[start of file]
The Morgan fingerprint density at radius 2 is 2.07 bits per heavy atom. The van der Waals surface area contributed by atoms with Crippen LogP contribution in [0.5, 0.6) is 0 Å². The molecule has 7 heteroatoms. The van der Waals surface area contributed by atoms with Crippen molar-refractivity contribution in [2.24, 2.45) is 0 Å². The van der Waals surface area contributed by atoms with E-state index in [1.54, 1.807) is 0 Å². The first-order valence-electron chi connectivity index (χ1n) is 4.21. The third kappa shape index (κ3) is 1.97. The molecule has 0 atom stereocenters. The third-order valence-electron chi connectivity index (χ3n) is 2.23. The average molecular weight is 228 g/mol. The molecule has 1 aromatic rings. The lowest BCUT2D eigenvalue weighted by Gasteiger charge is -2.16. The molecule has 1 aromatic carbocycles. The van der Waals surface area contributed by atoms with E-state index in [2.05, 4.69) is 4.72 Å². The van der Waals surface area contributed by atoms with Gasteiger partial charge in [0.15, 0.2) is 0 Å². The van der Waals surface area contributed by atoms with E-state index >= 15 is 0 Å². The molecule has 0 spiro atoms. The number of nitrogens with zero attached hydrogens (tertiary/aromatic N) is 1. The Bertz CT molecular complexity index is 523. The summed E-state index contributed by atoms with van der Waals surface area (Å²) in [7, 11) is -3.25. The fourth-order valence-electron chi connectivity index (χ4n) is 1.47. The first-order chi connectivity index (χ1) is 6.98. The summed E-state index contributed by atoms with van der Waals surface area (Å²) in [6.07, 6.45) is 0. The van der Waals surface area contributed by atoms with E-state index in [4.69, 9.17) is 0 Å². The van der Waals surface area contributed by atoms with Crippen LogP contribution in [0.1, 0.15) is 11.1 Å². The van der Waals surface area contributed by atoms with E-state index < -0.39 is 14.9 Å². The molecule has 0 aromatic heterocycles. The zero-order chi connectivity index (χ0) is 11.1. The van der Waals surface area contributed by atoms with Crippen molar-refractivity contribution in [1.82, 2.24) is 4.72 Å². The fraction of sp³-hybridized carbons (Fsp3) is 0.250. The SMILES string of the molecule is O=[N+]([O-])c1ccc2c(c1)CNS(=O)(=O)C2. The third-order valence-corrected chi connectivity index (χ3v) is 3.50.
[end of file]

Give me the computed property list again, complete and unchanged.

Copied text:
The Morgan fingerprint density at radius 2 is 2.07 bits per heavy atom. The van der Waals surface area contributed by atoms with Crippen LogP contribution in [0.5, 0.6) is 0 Å². The molecule has 7 heteroatoms. The van der Waals surface area contributed by atoms with Crippen molar-refractivity contribution in [2.24, 2.45) is 0 Å². The van der Waals surface area contributed by atoms with E-state index in [1.54, 1.807) is 0 Å². The first-order valence-electron chi connectivity index (χ1n) is 4.21. The third kappa shape index (κ3) is 1.97. The molecule has 0 atom stereocenters. The third-order valence-electron chi connectivity index (χ3n) is 2.23. The average molecular weight is 228 g/mol. The molecule has 1 aromatic rings. The lowest BCUT2D eigenvalue weighted by Gasteiger charge is -2.16. The molecule has 1 aromatic carbocycles. The van der Waals surface area contributed by atoms with E-state index in [2.05, 4.69) is 4.72 Å². The van der Waals surface area contributed by atoms with Gasteiger partial charge in [0.15, 0.2) is 0 Å². The van der Waals surface area contributed by atoms with E-state index >= 15 is 0 Å². The molecule has 0 spiro atoms. The number of nitrogens with zero attached hydrogens (tertiary/aromatic N) is 1. The Bertz CT molecular complexity index is 523. The summed E-state index contributed by atoms with van der Waals surface area (Å²) in [7, 11) is -3.25. The fourth-order valence-electron chi connectivity index (χ4n) is 1.47. The first-order chi connectivity index (χ1) is 6.98. The summed E-state index contributed by atoms with van der Waals surface area (Å²) in [6.07, 6.45) is 0. The van der Waals surface area contributed by atoms with E-state index in [4.69, 9.17) is 0 Å². The van der Waals surface area contributed by atoms with Crippen LogP contribution in [0.1, 0.15) is 11.1 Å². The van der Waals surface area contributed by atoms with E-state index < -0.39 is 14.9 Å². The molecule has 0 aromatic heterocycles. The zero-order chi connectivity index (χ0) is 11.1. The van der Waals surface area contributed by atoms with Crippen molar-refractivity contribution in [1.82, 2.24) is 4.72 Å². The fraction of sp³-hybridized carbons (Fsp3) is 0.250. The SMILES string of the molecule is O=[N+]([O-])c1ccc2c(c1)CNS(=O)(=O)C2. The third-order valence-corrected chi connectivity index (χ3v) is 3.50.